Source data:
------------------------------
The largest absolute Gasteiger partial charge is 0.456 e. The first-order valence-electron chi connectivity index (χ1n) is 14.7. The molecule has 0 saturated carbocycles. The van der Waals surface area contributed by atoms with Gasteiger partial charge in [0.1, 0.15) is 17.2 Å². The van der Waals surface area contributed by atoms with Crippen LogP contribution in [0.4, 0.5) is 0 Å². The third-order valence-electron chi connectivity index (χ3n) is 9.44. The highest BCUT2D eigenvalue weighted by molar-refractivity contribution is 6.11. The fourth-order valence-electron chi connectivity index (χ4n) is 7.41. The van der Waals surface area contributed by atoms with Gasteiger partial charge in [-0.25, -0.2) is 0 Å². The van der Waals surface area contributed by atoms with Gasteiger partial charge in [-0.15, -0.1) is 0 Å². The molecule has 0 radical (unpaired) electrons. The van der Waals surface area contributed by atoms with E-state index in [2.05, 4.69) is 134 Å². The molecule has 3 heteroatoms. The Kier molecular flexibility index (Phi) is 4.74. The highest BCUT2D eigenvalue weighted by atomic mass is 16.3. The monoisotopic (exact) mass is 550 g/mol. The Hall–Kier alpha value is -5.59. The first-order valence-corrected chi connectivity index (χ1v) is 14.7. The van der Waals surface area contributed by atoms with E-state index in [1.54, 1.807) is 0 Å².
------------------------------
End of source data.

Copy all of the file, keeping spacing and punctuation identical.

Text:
The largest absolute Gasteiger partial charge is 0.456 e. The first-order valence-electron chi connectivity index (χ1n) is 14.7. The molecule has 0 saturated carbocycles. The van der Waals surface area contributed by atoms with Gasteiger partial charge in [0.1, 0.15) is 17.2 Å². The van der Waals surface area contributed by atoms with Crippen LogP contribution in [0.4, 0.5) is 0 Å². The third-order valence-electron chi connectivity index (χ3n) is 9.44. The highest BCUT2D eigenvalue weighted by molar-refractivity contribution is 6.11. The fourth-order valence-electron chi connectivity index (χ4n) is 7.41. The van der Waals surface area contributed by atoms with Gasteiger partial charge in [-0.25, -0.2) is 0 Å². The van der Waals surface area contributed by atoms with Gasteiger partial charge in [-0.15, -0.1) is 0 Å². The molecule has 0 radical (unpaired) electrons. The van der Waals surface area contributed by atoms with E-state index in [2.05, 4.69) is 134 Å². The molecule has 3 heteroatoms. The Kier molecular flexibility index (Phi) is 4.74. The highest BCUT2D eigenvalue weighted by atomic mass is 16.3. The monoisotopic (exact) mass is 550 g/mol. The Hall–Kier alpha value is -5.59. The first-order valence-corrected chi connectivity index (χ1v) is 14.7. The van der Waals surface area contributed by atoms with E-state index in [1.54, 1.807) is 0 Å².